Growth performance and gastrointestinal responses of broiler chickens fed corn-soybean meal diet without or with exogenous epidermal growth factor upon challenge withEimeria1

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Abstract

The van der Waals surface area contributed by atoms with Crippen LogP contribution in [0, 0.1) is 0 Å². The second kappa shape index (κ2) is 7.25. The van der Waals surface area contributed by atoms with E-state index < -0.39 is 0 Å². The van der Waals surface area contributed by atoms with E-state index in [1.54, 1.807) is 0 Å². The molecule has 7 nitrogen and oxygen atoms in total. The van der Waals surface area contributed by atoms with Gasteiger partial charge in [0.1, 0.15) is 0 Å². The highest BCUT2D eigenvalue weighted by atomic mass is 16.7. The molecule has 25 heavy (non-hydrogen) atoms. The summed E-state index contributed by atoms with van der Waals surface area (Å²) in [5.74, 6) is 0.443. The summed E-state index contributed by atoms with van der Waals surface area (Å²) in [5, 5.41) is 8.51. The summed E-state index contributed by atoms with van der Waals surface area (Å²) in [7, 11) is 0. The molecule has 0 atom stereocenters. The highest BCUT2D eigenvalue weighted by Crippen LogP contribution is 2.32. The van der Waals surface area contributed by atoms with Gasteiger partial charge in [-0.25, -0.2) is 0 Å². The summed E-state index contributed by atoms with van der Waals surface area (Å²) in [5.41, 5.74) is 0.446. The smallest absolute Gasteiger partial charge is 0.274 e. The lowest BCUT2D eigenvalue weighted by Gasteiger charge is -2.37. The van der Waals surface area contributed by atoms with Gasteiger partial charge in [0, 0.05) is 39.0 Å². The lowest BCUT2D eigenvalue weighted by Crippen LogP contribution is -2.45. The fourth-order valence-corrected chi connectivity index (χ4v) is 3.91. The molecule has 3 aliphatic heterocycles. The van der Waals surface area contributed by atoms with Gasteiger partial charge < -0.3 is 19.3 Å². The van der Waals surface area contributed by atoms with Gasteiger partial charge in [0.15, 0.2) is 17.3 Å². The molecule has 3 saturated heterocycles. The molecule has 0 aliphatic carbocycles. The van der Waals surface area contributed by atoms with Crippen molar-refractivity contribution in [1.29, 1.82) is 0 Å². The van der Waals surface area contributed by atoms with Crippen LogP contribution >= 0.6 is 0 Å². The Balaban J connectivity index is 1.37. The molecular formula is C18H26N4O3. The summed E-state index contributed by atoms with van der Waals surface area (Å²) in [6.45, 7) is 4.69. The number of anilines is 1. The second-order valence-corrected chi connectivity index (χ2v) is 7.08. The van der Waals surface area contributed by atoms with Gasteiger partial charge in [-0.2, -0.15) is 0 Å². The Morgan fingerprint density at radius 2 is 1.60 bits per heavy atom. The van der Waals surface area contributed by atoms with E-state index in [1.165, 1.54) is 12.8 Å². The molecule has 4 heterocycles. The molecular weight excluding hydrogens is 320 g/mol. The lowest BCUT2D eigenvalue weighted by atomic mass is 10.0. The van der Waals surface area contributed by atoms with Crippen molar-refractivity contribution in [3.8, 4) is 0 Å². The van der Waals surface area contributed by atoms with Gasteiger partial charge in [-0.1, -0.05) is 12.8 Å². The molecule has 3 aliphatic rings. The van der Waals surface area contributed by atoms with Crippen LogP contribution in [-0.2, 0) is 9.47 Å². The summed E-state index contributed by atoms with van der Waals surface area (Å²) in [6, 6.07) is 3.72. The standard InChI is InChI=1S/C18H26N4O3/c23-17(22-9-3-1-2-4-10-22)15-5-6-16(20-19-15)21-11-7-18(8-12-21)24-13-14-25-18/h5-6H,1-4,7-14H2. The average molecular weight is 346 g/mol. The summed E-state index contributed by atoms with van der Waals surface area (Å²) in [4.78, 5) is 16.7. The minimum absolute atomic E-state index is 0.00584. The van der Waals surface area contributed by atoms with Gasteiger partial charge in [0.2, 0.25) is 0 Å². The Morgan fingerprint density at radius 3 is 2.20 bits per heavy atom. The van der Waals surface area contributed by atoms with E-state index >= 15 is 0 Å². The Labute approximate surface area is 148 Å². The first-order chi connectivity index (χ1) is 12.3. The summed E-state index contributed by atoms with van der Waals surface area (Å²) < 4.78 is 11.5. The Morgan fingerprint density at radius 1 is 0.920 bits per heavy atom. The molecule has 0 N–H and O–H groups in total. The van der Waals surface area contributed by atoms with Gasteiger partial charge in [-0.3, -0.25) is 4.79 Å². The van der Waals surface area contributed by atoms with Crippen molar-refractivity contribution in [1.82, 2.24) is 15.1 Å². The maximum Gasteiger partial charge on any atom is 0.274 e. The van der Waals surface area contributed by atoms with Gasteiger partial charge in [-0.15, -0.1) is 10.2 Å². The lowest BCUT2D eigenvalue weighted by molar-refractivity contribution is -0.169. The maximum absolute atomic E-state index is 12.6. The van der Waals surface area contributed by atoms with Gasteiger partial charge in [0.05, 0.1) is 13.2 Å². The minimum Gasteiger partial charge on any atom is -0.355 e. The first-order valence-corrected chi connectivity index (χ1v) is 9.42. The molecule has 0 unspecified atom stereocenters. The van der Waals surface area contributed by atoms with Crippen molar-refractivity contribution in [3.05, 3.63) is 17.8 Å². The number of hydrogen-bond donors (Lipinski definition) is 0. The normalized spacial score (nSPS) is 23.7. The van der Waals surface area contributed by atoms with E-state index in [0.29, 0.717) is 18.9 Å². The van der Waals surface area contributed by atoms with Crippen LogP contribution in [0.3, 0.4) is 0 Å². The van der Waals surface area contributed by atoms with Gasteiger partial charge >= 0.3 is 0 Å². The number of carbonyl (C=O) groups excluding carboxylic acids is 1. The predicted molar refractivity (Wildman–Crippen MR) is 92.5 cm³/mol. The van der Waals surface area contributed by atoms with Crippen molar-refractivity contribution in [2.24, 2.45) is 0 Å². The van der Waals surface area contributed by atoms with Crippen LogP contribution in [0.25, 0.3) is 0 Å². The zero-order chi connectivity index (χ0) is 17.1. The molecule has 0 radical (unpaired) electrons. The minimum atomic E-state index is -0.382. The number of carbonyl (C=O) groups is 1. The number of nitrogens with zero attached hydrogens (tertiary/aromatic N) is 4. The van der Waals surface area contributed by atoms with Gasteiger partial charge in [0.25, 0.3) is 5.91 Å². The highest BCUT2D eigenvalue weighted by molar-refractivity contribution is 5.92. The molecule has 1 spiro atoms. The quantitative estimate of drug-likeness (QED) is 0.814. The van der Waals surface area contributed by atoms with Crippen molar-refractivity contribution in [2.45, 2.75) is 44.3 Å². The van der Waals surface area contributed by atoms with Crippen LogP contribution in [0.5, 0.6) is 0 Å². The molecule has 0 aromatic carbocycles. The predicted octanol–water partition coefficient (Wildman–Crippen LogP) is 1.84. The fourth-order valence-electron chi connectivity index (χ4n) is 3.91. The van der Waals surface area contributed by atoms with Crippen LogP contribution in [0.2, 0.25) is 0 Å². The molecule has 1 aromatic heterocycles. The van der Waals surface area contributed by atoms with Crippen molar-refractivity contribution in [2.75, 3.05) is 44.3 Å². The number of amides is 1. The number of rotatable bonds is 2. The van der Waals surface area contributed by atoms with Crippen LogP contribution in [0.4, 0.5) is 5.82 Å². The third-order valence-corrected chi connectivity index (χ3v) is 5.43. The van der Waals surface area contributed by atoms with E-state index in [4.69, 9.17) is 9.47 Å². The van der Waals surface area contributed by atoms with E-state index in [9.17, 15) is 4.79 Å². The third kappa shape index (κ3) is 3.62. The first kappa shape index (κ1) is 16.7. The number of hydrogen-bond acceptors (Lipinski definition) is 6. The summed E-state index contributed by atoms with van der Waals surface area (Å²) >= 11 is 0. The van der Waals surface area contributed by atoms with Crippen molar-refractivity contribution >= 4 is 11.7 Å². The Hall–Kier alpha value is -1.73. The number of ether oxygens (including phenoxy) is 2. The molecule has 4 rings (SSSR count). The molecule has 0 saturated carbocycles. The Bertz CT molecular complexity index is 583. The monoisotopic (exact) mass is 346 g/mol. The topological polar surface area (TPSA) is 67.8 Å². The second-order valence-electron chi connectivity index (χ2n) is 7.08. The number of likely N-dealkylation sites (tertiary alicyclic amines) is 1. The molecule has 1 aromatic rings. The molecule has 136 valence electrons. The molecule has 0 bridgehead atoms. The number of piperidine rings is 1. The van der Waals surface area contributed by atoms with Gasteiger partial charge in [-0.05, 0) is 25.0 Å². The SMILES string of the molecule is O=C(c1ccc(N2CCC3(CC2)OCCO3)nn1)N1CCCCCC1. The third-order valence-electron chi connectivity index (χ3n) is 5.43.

Epidermal growth factor (EGF), a protein known for its mitogenic and anti-apoptotic effects was fed to broiler chickens to evaluate growth performance, gastrointestinal measurements, and apparent retention (AR) of components upon challenge with Eimeria. A total of 216, d old male broiler chicks (Ross 708) were placed in cages (6 birds/cage) and allocated to treatments. The treatments were: 1) control (Lactotobacilli lactis fermentation supernatant without EGF), 2) 80 μg of EGF/kg BW/d, and 3) 160 μg of EGF/kg BW/d. A basal antibiotic-free corn-soybean diet containing TiO2 was used. Birds were offered fresh feed with respective treatments on daily basis and had free access to drinking water for 14 d. On d 5, birds (6 replicates per treatment) were challenged with 1 mL of E. acervulina and E. maxima mixture via oral gavage and the other 6 replicates were given sham. Growth performance was measured in pre- (d 0 to 5) and post- (d 6 to 14) challenge periods. Two birds per cage were necropsied on d 10 for intestinal lesion scores and tissue samples for histomorphology and expression of select intestinal genes. Excreta samples for AR of components and oocyst shedding were taken d 10 to 13 and all birds were necropsied on d 14 for gastrointestinal weight. The EGF linearly (P < 0.05) increased BWG before challenge. There was no EGF and Eimeria interaction (P > 0.05) on growth performance, AR of GE, and intestinal histomorphology; the main effects were such that Eimeria depressed (P < 0.01) BWG, FCR, AR of DM, crude fat, and GE, and villi height to crypt depth ratio. An interaction between EGF and Eimeria (P < 0.05) on indices of gut function was such that EGF improved expression of genes for nutrient transporters and tight junction proteins in Eimeria challenged birds whilst no effect in non-challenged control. In conclusion, Eimeria challenge reduced growth performance and impaired gut function; EGF showed beneficial effects on growth pre-challenge and improved indices of gut function upon Eimeria challenge.

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